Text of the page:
According to my dad, I’ve been to the Grand Canyon, camped overnight and spent a day exploring it with him, my brother, and my mom when I was five. I have no memory of our Canyon excursion. Until this past April, when I flew to Phoenix to spend a few days hanging out with my dad, stepmom, and sister Abby during their vacation, I thought I’d never been to Arizona at all. When someone mentions the Grand Canyon I always think of that scene from Thelma & Louise, when they’re driving through the desert on the run from the cops and Louise suddenly realizes what’s ahead and says to Thelma, “It’s the goddamn Grand Canyon!”
Turns out the scene was actually filmed in Utah, but that’s beside the point. It was an at-the-edge-of-death moment undoubtedly more dramatic (and clearly more memorable) than my own Canyon experience, in part because of the intense bond between these two women, but also because the scene was preceded by those ones featuring Brad Pitt as J.D., the hitchhiker who showed Thelma/Geena Davis how to rob a bank . . . among other things. I think I was about 12 when I first saw the film. Afterward I swore to myself I would watch every Brad Pitt movie that came out from then onward in the theatre (instead of just on VHS). It’s a commitment I haven’t kept up but one I still think was worth trying for. My pre-teen movie star crush. He deserved the big screen.
So in my mind, Arizona was a first for me this spring. We stayed an hour outside Phoenix, at my aunt Nita’s house, a two-bedroom bungalow in a gated community landscaped with palm trees and cacti. Mornings were spent poolside, drinking coffee with my stepmom Colleen while my dad puttered around the property and my sister—thrilled to be out of the Saskatchewan winter for a week (because April in Saskatchewan is still winter)—worked on her tan.
We also wore muumuus.
I felt a little like Helen Roper (sans Stanley) in a good way. If you don’t know what I’m talking about, you are clearly either much younger than I am or didn’t feel the need to watch Three’s Company reruns every evening of your early childhood.
We didn’t go to the Grand Canyon this trip (not enough time to do it justice). But we did head into the city for a baseball game—my first MLB game ever—on a Sunday afternoon, where we sat in the sun sipping beer out of ridiculously oversized cups and watched the Arizona Diamondbacks lose 2-0 to the Philadelphia Phillies.
The next day, we drove to Sedona, a town a couple hours north of Phoenix known for its galleries, crystals and vortexes…
and then hiked for a couple hours in Red Rock State Park.
The Park views were Canyon-esque. On a much smaller scale, of course.
The thing about Arizona is that the landscape is so dramatic—the red rock, the cacti looming every few metres along the highway like lone soldiers guarding the horizon, the massive sky—but it’s also so dry.
Don’t get me wrong, I love experiencing terrain that’s vastly different from what I grew up in (and I’m a huge fan of cactus plants) but on this hike it struck me how much the lush vegetation of the Pacific Northwest has shaped my sense of beauty. It’s why I like jungles, why I always stop to touch the moss carpeting the sides of trees. I felt dazzled by the natural environment in Arizona—it’s stunning. But while walking this trail I kept finding myself thinking, ‘the scenery is so cool, but I don’t think I could live here.’ It was a such a strong sense of feeling separate from my surroundings, as if I didn’t totally align with the landscape.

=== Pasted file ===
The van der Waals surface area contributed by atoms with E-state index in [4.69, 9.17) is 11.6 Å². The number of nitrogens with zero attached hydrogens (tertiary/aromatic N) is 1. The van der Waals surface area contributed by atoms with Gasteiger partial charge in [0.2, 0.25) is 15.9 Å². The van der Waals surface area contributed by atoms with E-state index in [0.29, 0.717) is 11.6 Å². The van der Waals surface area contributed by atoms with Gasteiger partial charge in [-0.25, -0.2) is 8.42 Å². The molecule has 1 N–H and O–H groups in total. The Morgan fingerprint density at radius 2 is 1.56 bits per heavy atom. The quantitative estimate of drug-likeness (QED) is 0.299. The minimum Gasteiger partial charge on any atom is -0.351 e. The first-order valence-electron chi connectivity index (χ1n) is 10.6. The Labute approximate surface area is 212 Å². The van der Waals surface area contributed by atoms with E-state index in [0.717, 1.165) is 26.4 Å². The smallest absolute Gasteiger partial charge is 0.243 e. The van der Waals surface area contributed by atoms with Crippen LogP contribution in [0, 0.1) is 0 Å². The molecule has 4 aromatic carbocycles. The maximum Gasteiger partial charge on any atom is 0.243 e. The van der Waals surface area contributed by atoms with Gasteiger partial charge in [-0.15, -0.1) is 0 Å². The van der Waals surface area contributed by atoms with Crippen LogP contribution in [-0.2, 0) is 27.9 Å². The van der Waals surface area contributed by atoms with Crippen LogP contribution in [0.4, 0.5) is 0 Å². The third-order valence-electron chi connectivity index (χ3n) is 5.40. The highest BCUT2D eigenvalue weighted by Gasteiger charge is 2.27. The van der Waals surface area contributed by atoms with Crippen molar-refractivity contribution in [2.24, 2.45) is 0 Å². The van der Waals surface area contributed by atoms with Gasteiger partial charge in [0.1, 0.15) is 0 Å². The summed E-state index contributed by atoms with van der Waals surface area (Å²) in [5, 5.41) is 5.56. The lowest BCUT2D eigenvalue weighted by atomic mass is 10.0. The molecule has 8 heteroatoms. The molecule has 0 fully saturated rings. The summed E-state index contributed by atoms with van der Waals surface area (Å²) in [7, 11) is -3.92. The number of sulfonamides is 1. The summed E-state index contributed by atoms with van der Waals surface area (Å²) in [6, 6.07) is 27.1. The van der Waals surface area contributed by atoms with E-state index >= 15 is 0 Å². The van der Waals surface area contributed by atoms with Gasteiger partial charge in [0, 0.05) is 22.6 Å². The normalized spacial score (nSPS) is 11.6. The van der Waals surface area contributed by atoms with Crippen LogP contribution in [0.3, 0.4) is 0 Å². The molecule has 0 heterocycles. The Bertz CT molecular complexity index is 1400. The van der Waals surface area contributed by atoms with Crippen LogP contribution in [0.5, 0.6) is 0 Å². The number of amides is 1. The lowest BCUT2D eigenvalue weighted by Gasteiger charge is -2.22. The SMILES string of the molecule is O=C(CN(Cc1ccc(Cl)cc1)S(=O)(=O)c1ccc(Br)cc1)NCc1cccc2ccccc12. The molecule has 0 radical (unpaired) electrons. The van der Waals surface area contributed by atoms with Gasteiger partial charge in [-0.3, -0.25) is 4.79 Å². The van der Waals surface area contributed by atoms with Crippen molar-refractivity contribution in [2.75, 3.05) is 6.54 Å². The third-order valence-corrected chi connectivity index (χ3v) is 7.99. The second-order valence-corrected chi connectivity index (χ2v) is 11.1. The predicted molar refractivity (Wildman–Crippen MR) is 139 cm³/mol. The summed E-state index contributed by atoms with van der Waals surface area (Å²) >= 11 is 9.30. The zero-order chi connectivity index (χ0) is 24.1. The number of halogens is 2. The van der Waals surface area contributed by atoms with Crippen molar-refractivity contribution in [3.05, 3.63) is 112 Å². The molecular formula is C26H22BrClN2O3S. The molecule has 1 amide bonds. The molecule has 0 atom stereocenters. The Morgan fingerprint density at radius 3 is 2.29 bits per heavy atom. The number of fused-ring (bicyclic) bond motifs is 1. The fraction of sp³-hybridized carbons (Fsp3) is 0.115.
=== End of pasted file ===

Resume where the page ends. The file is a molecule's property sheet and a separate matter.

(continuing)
Have you ever felt that way in a place you’ve visited? It fascinates me what creates the connection between a person and place. When I look back, the parts of the world I’ve always been happiest living in are near forests and the ocean. But I wonder if I would feel that way if I hadn’t grown up on Vancouver Island, if that draw to coastal elements would be less prevalent.
Arizona’s purple cacti was particularly amazing, and new to my eyes. And how about that yellow flower, bursting out the side?
That’s my dad, Curtis. Not sure why I was hiking in a sundress, other than we didn’t really plan to walk a long trail, it just kind of happened. It’s my dad’s birthday tomorrow. He probably wouldn’t want me throwing numbers around here on the blog, but let me just say this guy does not let age, the fact that he’s had a hip replacement, or the blazing Arizona sun slow him down. He has instilled his love of travel in me since I was a kid, and I can’t thank him enough for it. Happy Birthday, Dad!
I’ve been strongly urging him and my stepmom to take a trip to Indonesia ever since Joe and I went two years ago, and this July, they’re flying to Bali for a month. They’ve got their first two nights of accommodation booked, and then they’re going to ‘wing it’ as my dad would say. I’ve really talked the place up, so I’m hoping they love it as much as we did. If I know my dad, he’ll be daydreaming about buying land and starting a business there within the first couple days.
Well that’s it, friends, my April Arizona Adventure. I leave you here, with way too much alliteration and a little more cacti…
Those spikes are nuts.
Highway scenery, en route to Sedona.
I have a feeling I’ll be back to this part of the country one day, maybe with a kid in tow, showing them the Grand Canyon and hoping they’ll remember it.
Have a wonderful weekend, everyone.